Water is essential to all life and is man’s most important provision. Potable water becomes sewage after being used by people – sewage that has to be treated in order not to cause too much eutrophication of lakes, rivers and seas.

Potable Water

Recommended Products
* Aluminium Sulphate
* Aqualenc G10
* Ferral 2060

Colour/Total Corganic Carbon

The removal of coloured organic species in upland waters including rivers, lakes and reservoirs is vital in the provision of clean and healthy drinking water. Chlorine reacts with organic residuals to form carcinogenic by-products (trihalomethanes or THM’s) as well as impairing taste. Treatment efficiency is dependent on product dose, coagulation pH, contact time and temperature. Aluminium Sulphate has for many years been proved to be both reliable and cost effective in the production of high quality drinking water.


Algal blooms often occur in lakes and reservoirs under certain climatic conditions which can substantially increase the load on water treatment plants and impact on treatment efficiency and water quality. Again, Aqualenc G10 is well proven in this environment.

Aluminium Residuals

Optimum control of coagulation pH is essential in maintaining low aluminium residuals. Aluminium Sulphate can be used successfully in the pH range 6-7 and acid or alkali is often used for effective control. Doses of sulphuric acid can be high and uneconomic in hard water areas where raw water pH can be in the range 7.5-9. In these cases, Aqualenc G10 is recommended where aluminium residuals can be minimised at a coagulation pH of 7.5 which can offer savings in acid, alkali and sludge by-product levels.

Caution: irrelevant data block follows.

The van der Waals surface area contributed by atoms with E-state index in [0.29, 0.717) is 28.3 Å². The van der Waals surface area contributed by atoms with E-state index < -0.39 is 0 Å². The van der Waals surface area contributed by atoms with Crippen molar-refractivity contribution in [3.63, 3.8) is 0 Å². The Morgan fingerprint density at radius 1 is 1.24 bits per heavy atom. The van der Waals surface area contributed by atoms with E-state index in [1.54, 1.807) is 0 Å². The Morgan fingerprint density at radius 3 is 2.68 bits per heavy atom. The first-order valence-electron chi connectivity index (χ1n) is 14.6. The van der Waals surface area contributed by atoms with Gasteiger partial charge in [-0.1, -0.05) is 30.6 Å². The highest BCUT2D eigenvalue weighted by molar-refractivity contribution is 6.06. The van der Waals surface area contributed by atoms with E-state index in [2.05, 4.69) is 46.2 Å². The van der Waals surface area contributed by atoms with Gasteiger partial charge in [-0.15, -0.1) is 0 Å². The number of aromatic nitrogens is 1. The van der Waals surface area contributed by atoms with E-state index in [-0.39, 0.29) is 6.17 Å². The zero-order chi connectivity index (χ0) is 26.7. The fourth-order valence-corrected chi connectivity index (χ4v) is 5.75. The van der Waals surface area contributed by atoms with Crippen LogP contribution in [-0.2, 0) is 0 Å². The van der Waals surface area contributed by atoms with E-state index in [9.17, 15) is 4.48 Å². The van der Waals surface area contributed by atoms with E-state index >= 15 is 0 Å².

Cold Water

In cold climates where raw water temperatures consistently drop below 3oC, the reaction rate of Aluminium Sulphates  slows and a longer contact time is required to achieve effective coagulation. Where this cannot be achieved, an increase in coagulation pH to around 7 can improve treatment. Alternatively, a highly cationic PAC product such as Aqualenc G10 can perform well at these temperatures.


With climate change threatening hotter and drier summers, desalination plants can offer the most practical solution for the provision of high quality water from tidal waters. The key treatment process in desalination is reverse osmosis which forces salty water through extremely fine membranes.

An example is   Thames Water’s Gateway treatment works which was opened in June 2010 in Beckton, East London in an area considered to be “seriously water-stressed”. This works turns a mixture of seawater and river water from the tidal River Thames into high quality drinking water for one million Londoners as required.

The desalination process at Beckton is supported by chemical coagulation from Feralco’s premium product Aqualenc G10, which clarifies the water by neutralising colloidal particles and dissolved organic compounds which reduces the load on to the membranes.
The new works can produce up to 150 million litres of drinking water a day and is the first ever desalination plant in the UK.